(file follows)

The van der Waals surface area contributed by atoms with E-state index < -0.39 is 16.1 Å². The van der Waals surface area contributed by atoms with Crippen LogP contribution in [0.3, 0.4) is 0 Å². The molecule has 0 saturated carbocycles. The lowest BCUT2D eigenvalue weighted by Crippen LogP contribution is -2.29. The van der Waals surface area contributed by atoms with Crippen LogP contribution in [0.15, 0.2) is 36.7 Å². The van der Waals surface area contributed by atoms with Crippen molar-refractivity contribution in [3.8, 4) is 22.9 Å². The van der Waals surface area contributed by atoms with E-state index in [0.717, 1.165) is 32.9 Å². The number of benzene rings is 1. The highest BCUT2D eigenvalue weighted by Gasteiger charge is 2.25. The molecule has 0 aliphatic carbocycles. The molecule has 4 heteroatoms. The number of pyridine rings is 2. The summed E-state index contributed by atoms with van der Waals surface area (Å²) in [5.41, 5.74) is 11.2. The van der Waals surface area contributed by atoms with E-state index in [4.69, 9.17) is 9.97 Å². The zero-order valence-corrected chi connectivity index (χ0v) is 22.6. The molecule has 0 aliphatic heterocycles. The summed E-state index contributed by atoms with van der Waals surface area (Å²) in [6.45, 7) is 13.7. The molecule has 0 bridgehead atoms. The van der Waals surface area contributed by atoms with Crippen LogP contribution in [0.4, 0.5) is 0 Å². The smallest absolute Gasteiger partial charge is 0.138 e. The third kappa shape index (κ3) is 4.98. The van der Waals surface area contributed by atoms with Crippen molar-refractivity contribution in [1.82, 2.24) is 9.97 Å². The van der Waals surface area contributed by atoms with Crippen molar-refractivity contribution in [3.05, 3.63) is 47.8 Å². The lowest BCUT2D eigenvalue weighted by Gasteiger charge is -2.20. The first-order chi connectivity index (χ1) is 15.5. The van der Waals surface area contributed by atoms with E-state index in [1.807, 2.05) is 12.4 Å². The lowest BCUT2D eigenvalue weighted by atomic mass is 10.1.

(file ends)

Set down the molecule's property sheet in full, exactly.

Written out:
The van der Waals surface area contributed by atoms with E-state index < -0.39 is 16.1 Å². The van der Waals surface area contributed by atoms with Crippen LogP contribution in [0.3, 0.4) is 0 Å². The molecule has 0 saturated carbocycles. The lowest BCUT2D eigenvalue weighted by Crippen LogP contribution is -2.29. The van der Waals surface area contributed by atoms with Crippen LogP contribution in [0.15, 0.2) is 36.7 Å². The van der Waals surface area contributed by atoms with Crippen molar-refractivity contribution in [3.8, 4) is 22.9 Å². The van der Waals surface area contributed by atoms with E-state index in [0.717, 1.165) is 32.9 Å². The number of benzene rings is 1. The highest BCUT2D eigenvalue weighted by Gasteiger charge is 2.25. The molecule has 0 aliphatic carbocycles. The molecule has 4 heteroatoms. The number of pyridine rings is 2. The summed E-state index contributed by atoms with van der Waals surface area (Å²) in [5.41, 5.74) is 11.2. The van der Waals surface area contributed by atoms with E-state index in [4.69, 9.17) is 9.97 Å². The zero-order valence-corrected chi connectivity index (χ0v) is 22.6. The molecule has 0 aliphatic heterocycles. The summed E-state index contributed by atoms with van der Waals surface area (Å²) in [6.45, 7) is 13.7. The molecule has 0 bridgehead atoms. The van der Waals surface area contributed by atoms with Crippen LogP contribution in [0.4, 0.5) is 0 Å². The smallest absolute Gasteiger partial charge is 0.138 e. The third kappa shape index (κ3) is 4.98. The van der Waals surface area contributed by atoms with Crippen molar-refractivity contribution in [1.82, 2.24) is 9.97 Å². The van der Waals surface area contributed by atoms with Crippen molar-refractivity contribution in [3.05, 3.63) is 47.8 Å². The lowest BCUT2D eigenvalue weighted by Gasteiger charge is -2.20. The first-order chi connectivity index (χ1) is 15.5. The van der Waals surface area contributed by atoms with E-state index in [1.807, 2.05) is 12.4 Å². The lowest BCUT2D eigenvalue weighted by atomic mass is 10.1.